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Monday, June 8, 2009

June is National Safety Month: Fire Safety

Part I of the "Safety Series"


As June is the official "National Safety Month," it is a great time to review basic safety precautions. 


Fire Safety - Children less than 5 are twice as likely to die in a fire. This has prompted the "Prepare. Practice. Prevent The Unthinkable." campaign which reviews fire safety for infants and toddlers. 


1.  Smoke Detectors: Check to make sure all smoke detectors are working. Ideally this should be done once a month by pushing the test button. Replace batteries once a year.  

Smoke detectors should be installed on every floor of your home. Install a smoke detector on the top of the stairs and also inside bedrooms. For more information on children and smoke detectors visit the following site.  The US Fire Administration has a great fire safety pamphlet  that explains the difference between different types of detectors and which should be used where.

2. Fire Extinguishers: Check to be sure the fire extinguishers are accessible and do not need to be replaced.

3. Escape Routes: Children as young as 3 can follow a fire escape plan if they have practiced it often enough. Review with your children what to do if they hear the fire alarm.  Teach them to crawl on the ground if the room is smoky and to feel the door before they open it.  They should know two exit routes from their bedroom. Teach them that if the door is warm to not open it.  If appropriate, have a safety ladder easily accessible in their room and teach them how to use it.  Routinely practice fire drills with your children.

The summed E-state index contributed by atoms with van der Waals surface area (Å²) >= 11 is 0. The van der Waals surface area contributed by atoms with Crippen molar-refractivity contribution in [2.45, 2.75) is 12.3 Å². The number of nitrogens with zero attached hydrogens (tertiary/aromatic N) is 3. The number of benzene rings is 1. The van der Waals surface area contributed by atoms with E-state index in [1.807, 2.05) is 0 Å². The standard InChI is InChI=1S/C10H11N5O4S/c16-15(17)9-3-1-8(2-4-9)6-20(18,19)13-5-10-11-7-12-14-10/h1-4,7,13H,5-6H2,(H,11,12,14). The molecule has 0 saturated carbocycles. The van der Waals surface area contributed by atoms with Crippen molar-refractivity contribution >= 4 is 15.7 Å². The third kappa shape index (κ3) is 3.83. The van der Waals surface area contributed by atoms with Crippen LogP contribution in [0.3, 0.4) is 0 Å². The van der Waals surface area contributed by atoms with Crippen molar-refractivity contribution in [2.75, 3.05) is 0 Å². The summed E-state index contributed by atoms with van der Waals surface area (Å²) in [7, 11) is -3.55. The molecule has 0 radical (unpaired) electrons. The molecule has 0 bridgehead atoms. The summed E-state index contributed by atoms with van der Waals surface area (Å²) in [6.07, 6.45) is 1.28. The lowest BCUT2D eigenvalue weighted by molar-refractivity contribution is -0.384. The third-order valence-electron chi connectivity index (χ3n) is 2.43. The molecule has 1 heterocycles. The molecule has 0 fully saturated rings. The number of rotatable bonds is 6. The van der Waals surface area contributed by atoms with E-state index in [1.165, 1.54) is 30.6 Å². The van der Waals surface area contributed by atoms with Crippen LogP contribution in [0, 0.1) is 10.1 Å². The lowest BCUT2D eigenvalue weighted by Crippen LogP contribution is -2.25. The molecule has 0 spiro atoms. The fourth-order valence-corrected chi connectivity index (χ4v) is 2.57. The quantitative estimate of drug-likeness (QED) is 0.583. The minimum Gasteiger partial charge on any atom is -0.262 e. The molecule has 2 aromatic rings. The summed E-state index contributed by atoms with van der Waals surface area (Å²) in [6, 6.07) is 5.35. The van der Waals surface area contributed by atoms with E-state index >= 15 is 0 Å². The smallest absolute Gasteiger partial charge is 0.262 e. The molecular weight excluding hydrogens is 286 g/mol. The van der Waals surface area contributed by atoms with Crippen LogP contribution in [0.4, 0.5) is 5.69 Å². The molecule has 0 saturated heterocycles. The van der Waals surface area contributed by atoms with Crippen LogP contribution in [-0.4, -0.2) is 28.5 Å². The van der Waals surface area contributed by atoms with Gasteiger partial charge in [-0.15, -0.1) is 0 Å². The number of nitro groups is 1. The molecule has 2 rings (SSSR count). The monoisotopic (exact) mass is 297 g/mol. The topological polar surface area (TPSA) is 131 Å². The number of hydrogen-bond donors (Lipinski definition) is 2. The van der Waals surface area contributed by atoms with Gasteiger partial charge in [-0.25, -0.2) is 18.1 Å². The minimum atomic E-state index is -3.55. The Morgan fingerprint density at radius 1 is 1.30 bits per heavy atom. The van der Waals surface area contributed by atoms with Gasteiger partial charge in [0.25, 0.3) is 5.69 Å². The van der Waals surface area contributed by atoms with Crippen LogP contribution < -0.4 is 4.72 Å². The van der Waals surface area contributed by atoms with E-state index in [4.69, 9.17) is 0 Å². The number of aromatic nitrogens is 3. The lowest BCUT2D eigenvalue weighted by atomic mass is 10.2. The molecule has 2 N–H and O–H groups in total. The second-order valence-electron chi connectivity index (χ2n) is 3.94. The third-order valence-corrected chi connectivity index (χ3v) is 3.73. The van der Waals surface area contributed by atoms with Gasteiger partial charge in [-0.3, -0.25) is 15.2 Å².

4. STOP, DROP and ROLL:  Every year numerous children are burned when their clothing catch on fire when they get too close to an open flame. Teach your kids to STOP, DROP and ROLL.  Rolling smothers the flame and can save a child's life.

3. Carbon Monoxide detectors: Carbon monoxide is an odorless gas and is often referred to as the silent killer. All homes should have at least one carbon monoxide. For further information on carbon monoxide checkout the following fact sheet. 

4. CPR: Brush up or enroll in a CPR class. Many hospitals offer parent CPR classes. Also consider who else will be watching your child regularly. If you are hiring a babysitter consistently, you may want to offer to pay for him or her to take a CPR class.  Free CPR classes are available online. I personally cannot vouch for these but here is a link to a free on-line CPR class for parents.